God is at work in these days. But of the 82,000 Barrett documents as coming to Christ every day, only 6,000 are in Europe and North America, combined. How can we join the Fifth Great Awakening? How can we experience the power, peace, and purpose of Jesus as they are experiencing his grace and joy? How can we join the Fifth Great Awakening? By experiencing the First Great Awakening.

This Easter I wanted to bring a message I’d never preached before. For 25 years as a pastor I preached each year on Easter, of course. I didn’t want to rerun one of those messages. As Janet and I were talking about this service, I was drawn to a passage I’ve never preached before in all my ministry, much less on Easter. But I believe it is God’s word for you and me this morning.

Meet Peter

Our author is “Peter, an apostle of Jesus Christ” (1 Peter 1:1). When you think of Peter, what images come to mind? A Galilean fisherman, eking out a living with his fishing line, a peasant fisherman struggling to get by? That’s how many people see him.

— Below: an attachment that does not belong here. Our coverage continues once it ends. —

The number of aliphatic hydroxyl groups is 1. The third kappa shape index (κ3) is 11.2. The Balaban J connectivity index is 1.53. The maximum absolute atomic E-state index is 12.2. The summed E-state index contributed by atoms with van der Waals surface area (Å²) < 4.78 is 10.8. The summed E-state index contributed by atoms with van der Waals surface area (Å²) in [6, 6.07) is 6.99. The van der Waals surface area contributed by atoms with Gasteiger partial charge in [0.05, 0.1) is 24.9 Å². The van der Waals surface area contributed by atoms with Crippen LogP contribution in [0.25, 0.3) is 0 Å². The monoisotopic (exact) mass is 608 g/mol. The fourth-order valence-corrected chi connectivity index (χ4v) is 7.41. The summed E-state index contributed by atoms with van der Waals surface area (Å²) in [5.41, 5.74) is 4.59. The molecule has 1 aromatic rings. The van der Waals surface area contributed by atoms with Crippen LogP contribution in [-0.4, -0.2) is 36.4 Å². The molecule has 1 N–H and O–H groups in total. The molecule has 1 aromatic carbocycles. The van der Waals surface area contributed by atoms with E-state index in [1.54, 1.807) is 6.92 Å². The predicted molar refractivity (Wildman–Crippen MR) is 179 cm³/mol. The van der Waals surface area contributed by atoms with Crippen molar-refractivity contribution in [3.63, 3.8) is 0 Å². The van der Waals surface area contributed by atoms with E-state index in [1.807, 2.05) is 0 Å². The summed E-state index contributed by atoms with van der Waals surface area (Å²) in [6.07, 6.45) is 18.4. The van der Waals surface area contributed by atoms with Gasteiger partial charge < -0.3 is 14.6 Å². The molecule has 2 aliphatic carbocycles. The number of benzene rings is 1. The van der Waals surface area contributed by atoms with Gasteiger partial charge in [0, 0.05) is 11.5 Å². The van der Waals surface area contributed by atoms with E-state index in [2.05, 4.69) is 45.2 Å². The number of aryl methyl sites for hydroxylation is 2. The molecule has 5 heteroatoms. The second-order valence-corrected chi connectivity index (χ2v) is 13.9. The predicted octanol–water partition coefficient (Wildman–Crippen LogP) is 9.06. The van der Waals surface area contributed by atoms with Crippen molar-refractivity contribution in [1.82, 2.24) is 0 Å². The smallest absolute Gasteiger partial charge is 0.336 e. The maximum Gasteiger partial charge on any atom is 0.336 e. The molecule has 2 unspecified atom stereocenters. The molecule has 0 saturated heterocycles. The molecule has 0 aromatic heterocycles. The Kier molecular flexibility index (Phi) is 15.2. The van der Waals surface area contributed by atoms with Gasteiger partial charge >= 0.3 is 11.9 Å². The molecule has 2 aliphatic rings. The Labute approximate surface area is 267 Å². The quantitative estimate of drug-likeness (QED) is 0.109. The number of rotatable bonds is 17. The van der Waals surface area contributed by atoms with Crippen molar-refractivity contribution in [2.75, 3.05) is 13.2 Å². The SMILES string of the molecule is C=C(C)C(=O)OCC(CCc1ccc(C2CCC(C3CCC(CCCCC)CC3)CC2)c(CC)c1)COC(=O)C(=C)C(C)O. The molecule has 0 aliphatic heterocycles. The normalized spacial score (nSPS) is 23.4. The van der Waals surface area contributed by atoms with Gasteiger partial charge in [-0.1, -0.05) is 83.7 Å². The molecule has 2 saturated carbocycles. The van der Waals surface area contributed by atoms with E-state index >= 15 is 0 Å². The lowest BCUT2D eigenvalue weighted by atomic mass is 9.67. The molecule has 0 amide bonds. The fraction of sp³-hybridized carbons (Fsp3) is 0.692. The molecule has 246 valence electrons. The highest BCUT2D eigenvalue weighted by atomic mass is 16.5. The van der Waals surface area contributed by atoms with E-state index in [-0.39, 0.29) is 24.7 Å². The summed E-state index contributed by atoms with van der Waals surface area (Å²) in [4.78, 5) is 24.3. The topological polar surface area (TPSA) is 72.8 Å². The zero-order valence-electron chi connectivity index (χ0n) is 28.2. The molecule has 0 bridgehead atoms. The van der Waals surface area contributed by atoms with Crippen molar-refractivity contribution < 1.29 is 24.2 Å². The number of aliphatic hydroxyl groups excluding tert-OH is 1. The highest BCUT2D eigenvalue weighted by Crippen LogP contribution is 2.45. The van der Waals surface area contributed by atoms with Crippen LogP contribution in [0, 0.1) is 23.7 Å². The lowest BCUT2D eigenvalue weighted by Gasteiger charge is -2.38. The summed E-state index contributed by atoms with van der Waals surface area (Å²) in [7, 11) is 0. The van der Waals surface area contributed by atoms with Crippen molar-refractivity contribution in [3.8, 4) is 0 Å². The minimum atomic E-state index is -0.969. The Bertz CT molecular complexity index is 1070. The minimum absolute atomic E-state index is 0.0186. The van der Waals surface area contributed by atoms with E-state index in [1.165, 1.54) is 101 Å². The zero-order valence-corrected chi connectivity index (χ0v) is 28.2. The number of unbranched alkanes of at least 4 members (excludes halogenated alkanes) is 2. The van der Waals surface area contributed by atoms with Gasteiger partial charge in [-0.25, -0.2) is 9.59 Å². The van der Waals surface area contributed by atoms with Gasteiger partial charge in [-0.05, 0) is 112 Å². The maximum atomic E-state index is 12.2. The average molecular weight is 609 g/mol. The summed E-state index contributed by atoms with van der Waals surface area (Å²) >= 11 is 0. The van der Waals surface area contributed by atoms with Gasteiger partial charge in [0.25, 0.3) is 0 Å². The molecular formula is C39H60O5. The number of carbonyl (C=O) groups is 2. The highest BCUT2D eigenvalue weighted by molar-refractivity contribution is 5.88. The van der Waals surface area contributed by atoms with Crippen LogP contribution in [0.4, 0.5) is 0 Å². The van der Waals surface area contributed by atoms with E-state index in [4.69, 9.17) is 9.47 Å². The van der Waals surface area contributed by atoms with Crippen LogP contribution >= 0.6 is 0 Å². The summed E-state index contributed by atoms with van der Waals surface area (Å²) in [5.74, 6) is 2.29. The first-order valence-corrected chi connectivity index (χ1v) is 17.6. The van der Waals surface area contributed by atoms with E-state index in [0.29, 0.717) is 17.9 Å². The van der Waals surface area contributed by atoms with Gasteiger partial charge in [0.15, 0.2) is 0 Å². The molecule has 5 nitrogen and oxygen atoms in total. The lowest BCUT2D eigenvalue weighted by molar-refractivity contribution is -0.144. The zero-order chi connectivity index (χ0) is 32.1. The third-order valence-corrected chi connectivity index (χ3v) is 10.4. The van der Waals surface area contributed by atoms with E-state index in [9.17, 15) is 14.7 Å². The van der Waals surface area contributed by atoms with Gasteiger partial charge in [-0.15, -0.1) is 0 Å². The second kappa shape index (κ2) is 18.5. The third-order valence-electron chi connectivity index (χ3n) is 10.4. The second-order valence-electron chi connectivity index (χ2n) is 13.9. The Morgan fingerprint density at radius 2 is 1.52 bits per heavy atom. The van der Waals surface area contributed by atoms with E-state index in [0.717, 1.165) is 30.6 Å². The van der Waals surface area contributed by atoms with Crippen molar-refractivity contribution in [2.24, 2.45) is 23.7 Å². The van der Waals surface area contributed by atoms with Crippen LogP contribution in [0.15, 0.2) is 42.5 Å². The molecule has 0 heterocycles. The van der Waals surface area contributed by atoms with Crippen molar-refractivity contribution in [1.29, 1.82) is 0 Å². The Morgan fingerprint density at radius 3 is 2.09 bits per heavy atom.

One of the activities of our ministry is to lead study tours of biblical lands. A month ago I was back in Israel. One day we visited the ruins of Capernaum, the village where Peter lived when he met Jesus. We went to the house which 20 centuries of tradition has marked as that of Peter. It is the largest house yet discovered in the entire area, and is located closer to the Sea of Galilee than any other.